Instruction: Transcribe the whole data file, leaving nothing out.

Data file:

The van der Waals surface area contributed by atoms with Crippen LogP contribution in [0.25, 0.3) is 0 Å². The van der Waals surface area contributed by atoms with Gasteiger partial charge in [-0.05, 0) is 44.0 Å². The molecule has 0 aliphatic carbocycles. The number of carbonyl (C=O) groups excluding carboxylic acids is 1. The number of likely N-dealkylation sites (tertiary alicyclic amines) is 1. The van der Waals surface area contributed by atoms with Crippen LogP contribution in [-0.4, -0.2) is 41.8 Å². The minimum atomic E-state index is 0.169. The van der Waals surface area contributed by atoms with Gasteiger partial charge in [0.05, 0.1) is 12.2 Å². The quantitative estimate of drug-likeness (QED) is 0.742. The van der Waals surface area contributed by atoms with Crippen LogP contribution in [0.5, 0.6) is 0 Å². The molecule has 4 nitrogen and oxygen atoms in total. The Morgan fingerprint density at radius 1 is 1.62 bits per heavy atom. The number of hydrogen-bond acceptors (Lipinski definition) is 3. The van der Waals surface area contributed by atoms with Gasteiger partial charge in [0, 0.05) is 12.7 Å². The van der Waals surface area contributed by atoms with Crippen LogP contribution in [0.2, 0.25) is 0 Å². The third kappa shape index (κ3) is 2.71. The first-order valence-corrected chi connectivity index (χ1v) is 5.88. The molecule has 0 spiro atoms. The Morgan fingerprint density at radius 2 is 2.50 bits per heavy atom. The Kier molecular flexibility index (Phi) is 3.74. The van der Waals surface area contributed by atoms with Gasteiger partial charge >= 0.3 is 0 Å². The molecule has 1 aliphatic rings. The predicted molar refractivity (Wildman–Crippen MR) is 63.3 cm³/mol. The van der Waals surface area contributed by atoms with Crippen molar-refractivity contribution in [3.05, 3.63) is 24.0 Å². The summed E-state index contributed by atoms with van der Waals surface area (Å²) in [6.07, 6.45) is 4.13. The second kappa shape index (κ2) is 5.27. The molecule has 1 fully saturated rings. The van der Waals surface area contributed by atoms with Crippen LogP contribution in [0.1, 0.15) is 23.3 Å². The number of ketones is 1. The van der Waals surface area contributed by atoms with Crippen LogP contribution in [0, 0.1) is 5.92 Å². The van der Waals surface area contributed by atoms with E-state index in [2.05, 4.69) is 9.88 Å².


The van der Waals surface area contributed by atoms with Crippen LogP contribution in [0.25, 0.3) is 0 Å². The van der Waals surface area contributed by atoms with Gasteiger partial charge in [-0.05, 0) is 44.0 Å². The molecule has 0 aliphatic carbocycles. The number of carbonyl (C=O) groups excluding carboxylic acids is 1. The number of likely N-dealkylation sites (tertiary alicyclic amines) is 1. The van der Waals surface area contributed by atoms with Crippen LogP contribution in [-0.4, -0.2) is 41.8 Å². The minimum atomic E-state index is 0.169. The van der Waals surface area contributed by atoms with Gasteiger partial charge in [0.05, 0.1) is 12.2 Å². The quantitative estimate of drug-likeness (QED) is 0.742. The van der Waals surface area contributed by atoms with Crippen LogP contribution in [0.5, 0.6) is 0 Å². The molecule has 4 nitrogen and oxygen atoms in total. The Morgan fingerprint density at radius 1 is 1.62 bits per heavy atom. The number of hydrogen-bond acceptors (Lipinski definition) is 3. The van der Waals surface area contributed by atoms with Gasteiger partial charge in [0, 0.05) is 12.7 Å². The van der Waals surface area contributed by atoms with Crippen LogP contribution in [0.2, 0.25) is 0 Å². The third kappa shape index (κ3) is 2.71. The first-order valence-corrected chi connectivity index (χ1v) is 5.88. The molecule has 0 spiro atoms. The Morgan fingerprint density at radius 2 is 2.50 bits per heavy atom. The Kier molecular flexibility index (Phi) is 3.74. The van der Waals surface area contributed by atoms with Gasteiger partial charge >= 0.3 is 0 Å². The molecule has 1 aliphatic rings. The predicted molar refractivity (Wildman–Crippen MR) is 63.3 cm³/mol. The van der Waals surface area contributed by atoms with Crippen molar-refractivity contribution in [3.05, 3.63) is 24.0 Å². The summed E-state index contributed by atoms with van der Waals surface area (Å²) in [6.07, 6.45) is 4.13. The second kappa shape index (κ2) is 5.27. The molecule has 1 fully saturated rings. The van der Waals surface area contributed by atoms with Crippen LogP contribution in [0.1, 0.15) is 23.3 Å². The number of ketones is 1. The van der Waals surface area contributed by atoms with Crippen LogP contribution in [0, 0.1) is 5.92 Å². The van der Waals surface area contributed by atoms with E-state index in [2.05, 4.69) is 9.88 Å².